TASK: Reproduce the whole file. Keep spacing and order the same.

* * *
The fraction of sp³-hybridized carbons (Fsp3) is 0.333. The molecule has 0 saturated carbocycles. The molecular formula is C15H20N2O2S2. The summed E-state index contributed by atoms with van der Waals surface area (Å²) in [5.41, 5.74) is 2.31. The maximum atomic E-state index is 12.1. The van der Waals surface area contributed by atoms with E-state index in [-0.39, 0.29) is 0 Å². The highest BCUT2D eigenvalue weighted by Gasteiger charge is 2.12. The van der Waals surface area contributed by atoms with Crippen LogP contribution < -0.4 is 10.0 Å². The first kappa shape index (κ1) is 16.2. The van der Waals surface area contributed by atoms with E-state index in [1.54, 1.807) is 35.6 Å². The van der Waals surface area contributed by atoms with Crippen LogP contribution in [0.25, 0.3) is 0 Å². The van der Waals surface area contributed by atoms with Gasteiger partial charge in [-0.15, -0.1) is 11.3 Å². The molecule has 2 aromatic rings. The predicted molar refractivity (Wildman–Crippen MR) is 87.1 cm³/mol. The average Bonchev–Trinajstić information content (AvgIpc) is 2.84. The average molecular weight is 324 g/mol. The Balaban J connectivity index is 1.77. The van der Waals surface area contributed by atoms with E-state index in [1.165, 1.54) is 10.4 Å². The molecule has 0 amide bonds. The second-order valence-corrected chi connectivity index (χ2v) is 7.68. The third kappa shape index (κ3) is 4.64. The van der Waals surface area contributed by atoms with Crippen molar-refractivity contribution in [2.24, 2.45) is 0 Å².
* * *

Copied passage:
The fraction of sp³-hybridized carbons (Fsp3) is 0.333. The molecule has 0 saturated carbocycles. The molecular formula is C15H20N2O2S2. The summed E-state index contributed by atoms with van der Waals surface area (Å²) in [5.41, 5.74) is 2.31. The maximum atomic E-state index is 12.1. The van der Waals surface area contributed by atoms with E-state index in [-0.39, 0.29) is 0 Å². The highest BCUT2D eigenvalue weighted by Gasteiger charge is 2.12. The van der Waals surface area contributed by atoms with Crippen LogP contribution < -0.4 is 10.0 Å². The first kappa shape index (κ1) is 16.2. The van der Waals surface area contributed by atoms with E-state index in [1.54, 1.807) is 35.6 Å². The van der Waals surface area contributed by atoms with Crippen LogP contribution in [0.25, 0.3) is 0 Å². The van der Waals surface area contributed by atoms with Gasteiger partial charge in [-0.15, -0.1) is 11.3 Å². The molecule has 2 aromatic rings. The predicted molar refractivity (Wildman–Crippen MR) is 87.1 cm³/mol. The average Bonchev–Trinajstić information content (AvgIpc) is 2.84. The average molecular weight is 324 g/mol. The Balaban J connectivity index is 1.77. The van der Waals surface area contributed by atoms with E-state index in [1.165, 1.54) is 10.4 Å². The molecule has 0 amide bonds. The second-order valence-corrected chi connectivity index (χ2v) is 7.68. The third kappa shape index (κ3) is 4.64. The van der Waals surface area contributed by atoms with Crippen molar-refractivity contribution in [2.24, 2.45) is 0 Å².